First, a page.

Phil Zimmerman, the creator of Pretty Good Privacy (PGP) encryption for email in the 1990s, has come to the forefront yet again as the spokesman for Silent Circle, a company planning to beta test an encrypted phone call and text message app for the iPhone and other smartphones. The app will be free when it’s released in July of this year, but the service itself will cost somewhere in the $20 per month range.
Zimmerman, long a proponent of technological solutions to civil liberties, thinks people will pay for the privacy.
“I’m not going to apologize for the cost,” he told CNET, “This is not Facebook. Our customers are customers. They’re not products. They’re not part of the inventory.”
That may well be the case, but getting consumers to pay subscription fees is notoriously difficult. Silent Circle plans to offer a solution for easily encrypted email, phone calls, and instant messaging to start, with plans for encrypted SMS in the future.
In addition to the iPhone release, Zimmerman told CNET that the company was planning to roll out an app for Mac and PC as well, but that it’s not ready, yet. They’ll focus on the mobile app first, allowing customers to communicate securely if they both have the app installed. If only one does, the information will be encrypted to Silent Circle’s servers, but not from there to a recipient’s phone.
This sounds great for most consumers needing to keep their legal communication safe and private, but it’s unlikely that lawmakers will see it the same way. It’s possible that Phil Zimmerman may yet again fall under scrutiny as he did when he released his first encryption product nearly two decades ago.
Disk images are the way most software came packaged before the Mac App Store, allowing developers to pack entire folders full of installers and files into a single compressed image, ready to send acros the internet at a moment’s notice (and the payment of a shareware fee, hopefully). DropDMG makes this process super simple.
Securing business data on employee-owned devices like the iPhone and iPad is one of the biggest challenges for IT departments when it comes to operating bring your own device (BYOD) programs. The mobile device management (MDM) approach taken by most companies is an excellent starting point because it aims to make devices themselves more secure. Unfortunately, it also tends to impose limits on what workers can do with an iPhone or iPad that they bought and paid for out of their own pockets.
Another approach to the challenge is to carve out a specific niche of secure storage on each employee-owned devices. Good Technology has always offered this mechanism for securing business emails and related technologies like shared contacts and calendars. This week, Good took that concept and made it available to iOS developers in a product called Good Dynamics.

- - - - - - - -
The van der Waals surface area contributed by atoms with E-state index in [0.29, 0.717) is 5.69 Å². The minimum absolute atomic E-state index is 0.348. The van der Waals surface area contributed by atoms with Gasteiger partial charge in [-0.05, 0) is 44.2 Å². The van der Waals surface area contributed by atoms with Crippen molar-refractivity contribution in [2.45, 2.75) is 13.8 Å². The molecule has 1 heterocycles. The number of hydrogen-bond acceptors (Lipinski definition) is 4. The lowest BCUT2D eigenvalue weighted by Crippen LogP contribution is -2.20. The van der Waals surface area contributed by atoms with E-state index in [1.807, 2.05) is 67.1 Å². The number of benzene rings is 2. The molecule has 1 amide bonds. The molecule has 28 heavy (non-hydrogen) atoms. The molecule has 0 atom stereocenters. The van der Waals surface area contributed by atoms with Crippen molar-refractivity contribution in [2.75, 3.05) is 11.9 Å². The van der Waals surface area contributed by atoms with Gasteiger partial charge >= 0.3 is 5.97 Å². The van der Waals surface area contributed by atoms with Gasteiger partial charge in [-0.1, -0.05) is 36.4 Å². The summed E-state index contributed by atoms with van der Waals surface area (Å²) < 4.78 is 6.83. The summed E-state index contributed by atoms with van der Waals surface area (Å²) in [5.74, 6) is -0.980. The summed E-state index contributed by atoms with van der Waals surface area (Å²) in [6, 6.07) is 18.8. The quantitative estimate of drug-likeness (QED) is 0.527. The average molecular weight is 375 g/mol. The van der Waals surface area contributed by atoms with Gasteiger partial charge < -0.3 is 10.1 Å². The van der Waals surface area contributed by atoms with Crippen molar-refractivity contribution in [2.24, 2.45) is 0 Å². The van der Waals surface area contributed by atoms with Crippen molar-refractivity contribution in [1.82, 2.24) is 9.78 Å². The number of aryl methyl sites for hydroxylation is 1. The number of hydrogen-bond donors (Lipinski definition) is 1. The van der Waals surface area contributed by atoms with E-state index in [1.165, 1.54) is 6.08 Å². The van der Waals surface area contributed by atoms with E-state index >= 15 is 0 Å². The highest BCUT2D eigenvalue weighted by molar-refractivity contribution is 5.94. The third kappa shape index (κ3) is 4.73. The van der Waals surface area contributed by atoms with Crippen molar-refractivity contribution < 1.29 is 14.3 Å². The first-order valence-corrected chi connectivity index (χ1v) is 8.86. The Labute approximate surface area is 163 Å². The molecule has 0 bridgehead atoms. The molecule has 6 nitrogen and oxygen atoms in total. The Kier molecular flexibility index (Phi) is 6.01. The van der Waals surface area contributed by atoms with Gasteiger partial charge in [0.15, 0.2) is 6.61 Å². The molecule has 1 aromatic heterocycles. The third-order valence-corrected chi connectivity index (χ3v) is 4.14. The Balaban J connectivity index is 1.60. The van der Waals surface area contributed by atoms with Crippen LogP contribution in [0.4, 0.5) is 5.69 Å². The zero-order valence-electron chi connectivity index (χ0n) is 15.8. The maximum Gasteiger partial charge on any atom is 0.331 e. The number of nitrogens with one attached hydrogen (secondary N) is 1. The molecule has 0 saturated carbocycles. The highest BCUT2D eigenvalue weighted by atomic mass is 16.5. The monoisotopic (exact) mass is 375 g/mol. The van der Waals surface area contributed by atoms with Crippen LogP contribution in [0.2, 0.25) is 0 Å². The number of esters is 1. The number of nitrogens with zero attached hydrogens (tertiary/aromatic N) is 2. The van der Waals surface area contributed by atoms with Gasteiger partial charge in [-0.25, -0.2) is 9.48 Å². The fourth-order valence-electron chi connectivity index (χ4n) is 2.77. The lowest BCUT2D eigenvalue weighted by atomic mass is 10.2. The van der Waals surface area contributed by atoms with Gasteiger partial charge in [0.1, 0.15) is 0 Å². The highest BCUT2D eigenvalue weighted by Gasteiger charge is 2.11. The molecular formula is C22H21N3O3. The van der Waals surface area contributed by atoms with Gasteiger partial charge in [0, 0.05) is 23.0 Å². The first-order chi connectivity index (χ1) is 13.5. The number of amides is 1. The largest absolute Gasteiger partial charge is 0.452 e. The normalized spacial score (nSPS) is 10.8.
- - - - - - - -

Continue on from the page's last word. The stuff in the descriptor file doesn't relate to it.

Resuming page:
Windows Phone 7 hasn’t been the runaway blockbuster that Microsoft probably envisioned when it launched nearly a year and a half ago. Despite advertising campaigns and a strategic alliance with Nokia, Windows Phone use still ranks well below iOS, Android, and BlackBerry use. But new details about the platforms future that were leaked earlier this week show Microsoft may have a solid strategy for gaining marketshare with the next major Windows Phone update, which will likely coincide with the launch of Windows 8 for PCs and/or tablets.
One thing that seems very clear from this new information is Microsoft seems to be taking cues from Apple’s playbook when it comes to creating an ecosystem of devices – like making it easy to shift apps from a phone experience to a larger tablet experience.
The question is, can Windows Phone 8 and Windows 8 on tablets challenge Apple’s iPhone and iPad dominance in the business realms?
Yesterday, I wrote a tip about using FileVault 2 encryption in Mac OS X Lion to encrypt a variety of external devices and SD cards. Although I like FileVault 2, I mentioned that it had some caveats.
The most glaring caveat is that media encrypted using FileVault 2 won’t work on other platforms. That might be fine in a home or business that uses only Macs, but it isn’t fine if you are also using computers running Windows or Linux.
Today I’ll show you how to encrypt drives that will work on computers running Mac OS X, Windows and Linux.
Since iOS 4, Apple has been securing your iPhone’s data with 256-bit encryption. That encryption has just been cracked, and just by running a simple program, anyone with access to your handset can access the full data stored even in encrypted iPhone backups.